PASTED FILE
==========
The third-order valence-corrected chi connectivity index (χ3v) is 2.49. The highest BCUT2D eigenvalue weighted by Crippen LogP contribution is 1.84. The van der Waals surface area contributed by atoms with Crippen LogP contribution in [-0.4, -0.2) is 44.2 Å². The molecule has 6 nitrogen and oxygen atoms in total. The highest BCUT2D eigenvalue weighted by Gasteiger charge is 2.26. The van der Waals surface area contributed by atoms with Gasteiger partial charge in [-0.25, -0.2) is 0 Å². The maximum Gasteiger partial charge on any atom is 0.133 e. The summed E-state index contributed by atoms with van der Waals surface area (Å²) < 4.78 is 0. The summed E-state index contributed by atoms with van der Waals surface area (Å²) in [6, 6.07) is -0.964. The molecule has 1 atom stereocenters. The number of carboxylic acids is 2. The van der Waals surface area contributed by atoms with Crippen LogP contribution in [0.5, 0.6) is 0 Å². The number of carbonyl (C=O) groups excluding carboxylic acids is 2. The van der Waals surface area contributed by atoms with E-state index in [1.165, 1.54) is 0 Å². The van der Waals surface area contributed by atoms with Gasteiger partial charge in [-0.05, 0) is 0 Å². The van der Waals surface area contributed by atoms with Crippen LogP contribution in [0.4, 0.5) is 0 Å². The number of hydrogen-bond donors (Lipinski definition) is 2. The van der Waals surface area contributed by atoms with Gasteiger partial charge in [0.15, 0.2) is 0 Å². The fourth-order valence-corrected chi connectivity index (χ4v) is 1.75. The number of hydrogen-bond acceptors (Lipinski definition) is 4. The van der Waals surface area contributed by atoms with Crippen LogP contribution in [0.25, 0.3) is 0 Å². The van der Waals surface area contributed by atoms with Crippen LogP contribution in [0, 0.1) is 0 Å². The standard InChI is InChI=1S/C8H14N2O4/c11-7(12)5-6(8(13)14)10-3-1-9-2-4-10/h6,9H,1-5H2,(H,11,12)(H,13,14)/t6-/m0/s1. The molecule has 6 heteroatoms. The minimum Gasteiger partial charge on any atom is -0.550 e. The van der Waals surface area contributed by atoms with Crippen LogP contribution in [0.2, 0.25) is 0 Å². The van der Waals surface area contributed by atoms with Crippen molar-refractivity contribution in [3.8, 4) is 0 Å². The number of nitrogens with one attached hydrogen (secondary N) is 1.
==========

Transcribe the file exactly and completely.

The third-order valence-corrected chi connectivity index (χ3v) is 2.49. The highest BCUT2D eigenvalue weighted by Crippen LogP contribution is 1.84. The van der Waals surface area contributed by atoms with Crippen LogP contribution in [-0.4, -0.2) is 44.2 Å². The molecule has 6 nitrogen and oxygen atoms in total. The highest BCUT2D eigenvalue weighted by Gasteiger charge is 2.26. The van der Waals surface area contributed by atoms with Gasteiger partial charge in [-0.25, -0.2) is 0 Å². The maximum Gasteiger partial charge on any atom is 0.133 e. The summed E-state index contributed by atoms with van der Waals surface area (Å²) < 4.78 is 0. The summed E-state index contributed by atoms with van der Waals surface area (Å²) in [6, 6.07) is -0.964. The molecule has 1 atom stereocenters. The number of carboxylic acids is 2. The van der Waals surface area contributed by atoms with Crippen LogP contribution in [0.5, 0.6) is 0 Å². The number of carbonyl (C=O) groups excluding carboxylic acids is 2. The van der Waals surface area contributed by atoms with E-state index in [1.165, 1.54) is 0 Å². The van der Waals surface area contributed by atoms with Gasteiger partial charge in [-0.05, 0) is 0 Å². The van der Waals surface area contributed by atoms with Crippen LogP contribution in [0.4, 0.5) is 0 Å². The number of hydrogen-bond donors (Lipinski definition) is 2. The van der Waals surface area contributed by atoms with Gasteiger partial charge in [0.15, 0.2) is 0 Å². The fourth-order valence-corrected chi connectivity index (χ4v) is 1.75. The number of hydrogen-bond acceptors (Lipinski definition) is 4. The van der Waals surface area contributed by atoms with Crippen LogP contribution in [0.25, 0.3) is 0 Å². The van der Waals surface area contributed by atoms with Crippen LogP contribution in [0, 0.1) is 0 Å². The standard InChI is InChI=1S/C8H14N2O4/c11-7(12)5-6(8(13)14)10-3-1-9-2-4-10/h6,9H,1-5H2,(H,11,12)(H,13,14)/t6-/m0/s1. The molecule has 6 heteroatoms. The minimum Gasteiger partial charge on any atom is -0.550 e. The van der Waals surface area contributed by atoms with Crippen LogP contribution in [0.2, 0.25) is 0 Å². The van der Waals surface area contributed by atoms with Crippen molar-refractivity contribution in [3.8, 4) is 0 Å². The number of nitrogens with one attached hydrogen (secondary N) is 1.